There are a lot of moving parts to a business, and your brand is just one of them. For me, I knew it was time for a rebrand when I felt that my messaging and design weren’t matching up with:

A) the high-level of clients I was working with

B) the types of clients I wanted to attract

C) the level of expertise that I have collected from running my business for a few years

D) the actual design work I want to be creating

 

So these pieces each were key elements that just weren’t matching up with what I was putting out into the world. In short, I had grown a lot as a designer and business owner, and wanted my brand to reflect that.

So now that I as aware of what I wanted to be sharing with my ideal audience, it was time to create the messaging and design to match. Now, I am NOT a copywriter, but I do think that the copy in your brand is just as important for your consistent business voice as your design. There are a lot of amazing copywriters that can help you share your vision in your voice, so don’t be afraid to hand over the reigns.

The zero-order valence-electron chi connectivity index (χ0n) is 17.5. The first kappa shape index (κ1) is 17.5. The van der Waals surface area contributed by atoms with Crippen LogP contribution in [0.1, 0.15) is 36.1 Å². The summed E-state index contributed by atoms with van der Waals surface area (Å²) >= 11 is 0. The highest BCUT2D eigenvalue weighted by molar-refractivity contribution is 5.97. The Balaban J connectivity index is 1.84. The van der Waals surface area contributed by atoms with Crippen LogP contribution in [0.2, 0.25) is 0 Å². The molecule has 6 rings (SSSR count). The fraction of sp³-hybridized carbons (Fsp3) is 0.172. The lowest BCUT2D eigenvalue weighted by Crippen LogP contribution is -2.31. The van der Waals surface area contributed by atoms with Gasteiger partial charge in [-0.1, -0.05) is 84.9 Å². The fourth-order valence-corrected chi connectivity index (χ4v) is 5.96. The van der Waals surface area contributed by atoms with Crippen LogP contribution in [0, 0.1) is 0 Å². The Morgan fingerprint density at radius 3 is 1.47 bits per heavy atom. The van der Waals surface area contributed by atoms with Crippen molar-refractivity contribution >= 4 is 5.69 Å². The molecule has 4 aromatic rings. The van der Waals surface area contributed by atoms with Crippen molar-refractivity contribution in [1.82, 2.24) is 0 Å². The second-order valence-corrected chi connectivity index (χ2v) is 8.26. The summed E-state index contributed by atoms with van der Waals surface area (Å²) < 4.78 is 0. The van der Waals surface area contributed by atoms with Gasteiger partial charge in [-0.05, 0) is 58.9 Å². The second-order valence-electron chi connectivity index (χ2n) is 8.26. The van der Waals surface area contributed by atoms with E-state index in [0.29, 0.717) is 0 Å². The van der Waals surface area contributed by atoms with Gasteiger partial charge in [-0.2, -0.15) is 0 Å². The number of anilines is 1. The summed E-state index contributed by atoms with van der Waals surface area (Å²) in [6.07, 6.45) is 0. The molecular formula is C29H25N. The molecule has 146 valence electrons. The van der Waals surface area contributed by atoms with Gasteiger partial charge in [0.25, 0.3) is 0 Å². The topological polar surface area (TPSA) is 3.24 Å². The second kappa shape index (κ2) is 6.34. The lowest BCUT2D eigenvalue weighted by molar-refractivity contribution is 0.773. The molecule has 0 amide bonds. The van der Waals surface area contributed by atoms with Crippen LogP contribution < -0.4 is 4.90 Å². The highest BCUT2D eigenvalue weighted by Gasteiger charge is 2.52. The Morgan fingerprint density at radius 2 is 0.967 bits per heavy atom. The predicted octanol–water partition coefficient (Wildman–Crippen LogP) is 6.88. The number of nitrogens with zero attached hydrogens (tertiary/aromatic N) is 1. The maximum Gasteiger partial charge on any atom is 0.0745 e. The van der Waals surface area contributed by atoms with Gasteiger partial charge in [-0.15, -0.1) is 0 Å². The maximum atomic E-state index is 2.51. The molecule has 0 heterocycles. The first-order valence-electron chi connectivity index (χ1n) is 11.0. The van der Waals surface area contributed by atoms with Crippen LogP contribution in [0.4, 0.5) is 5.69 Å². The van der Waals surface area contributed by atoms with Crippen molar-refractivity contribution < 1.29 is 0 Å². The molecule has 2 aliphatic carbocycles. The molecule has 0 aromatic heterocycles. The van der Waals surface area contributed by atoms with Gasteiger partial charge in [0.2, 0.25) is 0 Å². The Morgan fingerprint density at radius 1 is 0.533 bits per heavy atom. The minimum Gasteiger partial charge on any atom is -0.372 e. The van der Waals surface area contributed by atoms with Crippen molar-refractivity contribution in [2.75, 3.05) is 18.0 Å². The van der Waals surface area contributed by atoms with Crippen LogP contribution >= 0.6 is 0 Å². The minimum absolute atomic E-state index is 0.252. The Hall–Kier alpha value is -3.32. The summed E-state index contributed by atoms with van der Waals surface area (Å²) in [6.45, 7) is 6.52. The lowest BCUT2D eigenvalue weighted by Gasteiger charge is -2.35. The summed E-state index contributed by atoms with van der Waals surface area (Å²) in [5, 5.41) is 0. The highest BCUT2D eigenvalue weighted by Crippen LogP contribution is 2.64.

Design-wise, I tried to really get clear on what:

A) I’m really good at

B) I can do that not many other designer’s can

C) type of design I like to create

D) what type of design my ideal audience is looking for

 

With these things in mind, it was easy to create a website and brand that showcased all of the above. And the key here is that the real reason it was easy, is because it was natural. This is another reason I knew it was time to rebrand – I was eager to stretch my legs into design that fit me better.

Finally, I always like to keep in mind the visuals of the previous logo and branding. You don’t want to completely change your look or else no one will recognize you! (Think Jennifer Grey after the nose job).  So I stuck closely to the layout of my old logo, kept some of the same colors, like the pink, and just updated the hues. I also added a new stamp as an alternative logo to help share my services + expertise in a clear way and round everything out.

Overall, I am so happy with it. It really represents me, my design style, and my ideal clients. And that is exactly what your brand should do.  :)